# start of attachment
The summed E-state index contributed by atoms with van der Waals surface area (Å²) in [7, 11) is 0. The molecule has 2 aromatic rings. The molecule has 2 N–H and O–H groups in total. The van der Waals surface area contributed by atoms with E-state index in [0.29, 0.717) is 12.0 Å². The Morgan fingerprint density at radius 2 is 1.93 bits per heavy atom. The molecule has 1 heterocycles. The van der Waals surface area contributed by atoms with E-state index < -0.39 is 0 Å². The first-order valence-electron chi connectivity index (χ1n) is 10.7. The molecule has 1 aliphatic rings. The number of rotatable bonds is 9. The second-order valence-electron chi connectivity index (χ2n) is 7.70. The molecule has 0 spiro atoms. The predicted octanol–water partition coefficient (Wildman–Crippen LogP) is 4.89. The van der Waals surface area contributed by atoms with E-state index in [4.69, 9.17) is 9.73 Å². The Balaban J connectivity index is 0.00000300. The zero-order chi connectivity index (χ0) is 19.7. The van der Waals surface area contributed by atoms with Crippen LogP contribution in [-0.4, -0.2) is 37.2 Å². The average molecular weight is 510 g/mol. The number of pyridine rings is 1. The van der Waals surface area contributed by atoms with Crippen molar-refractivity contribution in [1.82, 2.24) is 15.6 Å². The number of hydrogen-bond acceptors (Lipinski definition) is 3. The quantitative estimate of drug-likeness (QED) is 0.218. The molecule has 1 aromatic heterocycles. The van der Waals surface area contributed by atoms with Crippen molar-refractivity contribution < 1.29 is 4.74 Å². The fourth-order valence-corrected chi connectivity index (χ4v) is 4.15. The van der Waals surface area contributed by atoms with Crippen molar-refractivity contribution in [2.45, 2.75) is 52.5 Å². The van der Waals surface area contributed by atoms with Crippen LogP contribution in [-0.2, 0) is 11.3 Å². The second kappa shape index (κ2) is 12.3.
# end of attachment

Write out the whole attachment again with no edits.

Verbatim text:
The summed E-state index contributed by atoms with van der Waals surface area (Å²) in [7, 11) is 0. The molecule has 2 aromatic rings. The molecule has 2 N–H and O–H groups in total. The van der Waals surface area contributed by atoms with E-state index in [0.29, 0.717) is 12.0 Å². The Morgan fingerprint density at radius 2 is 1.93 bits per heavy atom. The molecule has 1 heterocycles. The van der Waals surface area contributed by atoms with E-state index < -0.39 is 0 Å². The first-order valence-electron chi connectivity index (χ1n) is 10.7. The molecule has 1 aliphatic rings. The number of rotatable bonds is 9. The second-order valence-electron chi connectivity index (χ2n) is 7.70. The molecule has 0 spiro atoms. The predicted octanol–water partition coefficient (Wildman–Crippen LogP) is 4.89. The van der Waals surface area contributed by atoms with E-state index in [4.69, 9.17) is 9.73 Å². The Balaban J connectivity index is 0.00000300. The zero-order chi connectivity index (χ0) is 19.7. The van der Waals surface area contributed by atoms with Crippen LogP contribution in [-0.4, -0.2) is 37.2 Å². The average molecular weight is 510 g/mol. The number of pyridine rings is 1. The van der Waals surface area contributed by atoms with Crippen molar-refractivity contribution in [1.82, 2.24) is 15.6 Å². The number of hydrogen-bond acceptors (Lipinski definition) is 3. The quantitative estimate of drug-likeness (QED) is 0.218. The molecule has 1 aromatic heterocycles. The van der Waals surface area contributed by atoms with Crippen molar-refractivity contribution < 1.29 is 4.74 Å². The fourth-order valence-corrected chi connectivity index (χ4v) is 4.15. The van der Waals surface area contributed by atoms with Crippen molar-refractivity contribution in [2.45, 2.75) is 52.5 Å². The van der Waals surface area contributed by atoms with Crippen LogP contribution in [-0.2, 0) is 11.3 Å². The second kappa shape index (κ2) is 12.3.